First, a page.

German billionaire and Hamburg SV investor Klaus-Michael Kϋhne has launched a venomous attack on the club's management.
The Hamburg-born investor, who owns a share in the Bundesliga outfit, has criticised the way in which his boyhood club were run last season, and believes that someone has to pay for the previous ill-fated campaign.
The nine-time Bundesliga winners survived relegation to the second tier of German football by the skin of their teeth having only secured seven wins out of a possible 34.
Having accumulated a total of 27 points out of an available 102, the Imtech Arena outfit finished the season third from bottom, having narrowly escaped automatic relegation following five straight defeats at the tale of the club’s embarrassing campaign.
However, they were able to redeem themselves for what had been a campaign seasoned with on and off the field troubles as they battled it out over two legs to secure a 1-1 draw against second division side Greuther Furth in the Bundesliga relegation play-offs.
Hamburg have started their preparations for the new Bundesliga season in earnest, with manager Mirko Slomka carrying out a light training session on Tuesday as they hope to avoid a repeat of the previous campaign.
Despite recent words of encouragement directed towards Slomka from the board it seems that his job is far from safe despite saving the club from a costly relegation, with Kϋhne suggesting that the 46 year old was lucky and needs to be dismissed.
He is quoted by Bild as saying: “As a businessman and Hamburg fan I have to say that I have no trust in this trainer. Towards the end of the season he didn’t record a single point, and he was extremely lucky to avoid relegation. I don’t want to witness such a chaotic season ever again.”
Although the Kϋhne and Nagel owner feels that Slomka’s dismissal is more of a matter of “when” than “if” he has reiterated that the decision will come down to the chairman, Dietmar Beiersdorfer.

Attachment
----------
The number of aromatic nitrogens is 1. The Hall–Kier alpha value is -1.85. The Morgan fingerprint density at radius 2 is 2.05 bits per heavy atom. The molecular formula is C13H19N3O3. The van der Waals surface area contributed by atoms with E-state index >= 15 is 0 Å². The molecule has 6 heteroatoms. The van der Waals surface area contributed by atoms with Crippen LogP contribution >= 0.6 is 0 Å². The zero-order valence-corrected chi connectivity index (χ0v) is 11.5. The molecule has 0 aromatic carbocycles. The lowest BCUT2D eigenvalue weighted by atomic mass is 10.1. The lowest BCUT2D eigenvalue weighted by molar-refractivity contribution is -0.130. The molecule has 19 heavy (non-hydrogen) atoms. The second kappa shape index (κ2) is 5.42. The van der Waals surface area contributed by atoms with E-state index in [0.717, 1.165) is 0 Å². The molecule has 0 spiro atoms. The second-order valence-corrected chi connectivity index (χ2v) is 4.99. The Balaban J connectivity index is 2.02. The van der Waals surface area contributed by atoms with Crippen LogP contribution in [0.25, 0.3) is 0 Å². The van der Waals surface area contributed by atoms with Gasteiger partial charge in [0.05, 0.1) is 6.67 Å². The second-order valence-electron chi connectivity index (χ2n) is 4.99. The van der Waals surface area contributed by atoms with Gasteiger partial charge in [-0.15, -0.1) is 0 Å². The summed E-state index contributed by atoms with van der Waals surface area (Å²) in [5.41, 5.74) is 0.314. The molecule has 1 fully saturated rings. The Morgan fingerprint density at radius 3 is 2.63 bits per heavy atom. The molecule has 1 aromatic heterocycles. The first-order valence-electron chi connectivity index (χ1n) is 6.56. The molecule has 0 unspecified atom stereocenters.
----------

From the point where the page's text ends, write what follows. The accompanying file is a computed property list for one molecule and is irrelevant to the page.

He said: “Mr Beiersdorfer has to decide whether he sees Slomka as a temporary solution or a permanent solution, I am not going to meddle with him. But my personal opinion is that the coach needs to be changed again.
Indeed, the 1983 European Cup winners have gone through seven managers in the space of three years, and it seems that the board will make their decision in the next few weeks as they aim to find a suitable replacement before the season kicks off on 22nd August.
The 77-year-old has indicated that the time might be right for captain Rafael van der Vaart to find a new club, having alienated the board, management and fans with his poor form and obvious lack of effort associated with the team.
In 2012 it was Kϋhne who not only influenced Hamburg to re-sign the Dutch international from Tottenham Hotspur, but in fact financed the £10 million move, which so far has failed to pay off, with the 77 year old critical over his involvement in the side.
He said: “I am very disappointed. I haven't been able to come to a suitable conclusion with him. He has suffered from private problems which have unfortunately had a negative impact on his form. He has not been able to train properly, and he hasn’t found his old form.”
Despite van der Vaart’s cocktail of troubles both on and off the field, the 31 year old is still considered a club legend, due to his iconic spell at the Imtech Arena outfit towards the end of the previous decade where he scored over forty goals in just under 70 appearances.
However, Kϋhne feels that the former Real Madrid midfielder is unlikely to his old form and has suggested that his position at the club has become unattainable.
He said: “I think it would be good if he demonstrates his old capabilities at a new club. I think that the Hamburg environment has become too difficult for him. He doesn’t help us anymore.”
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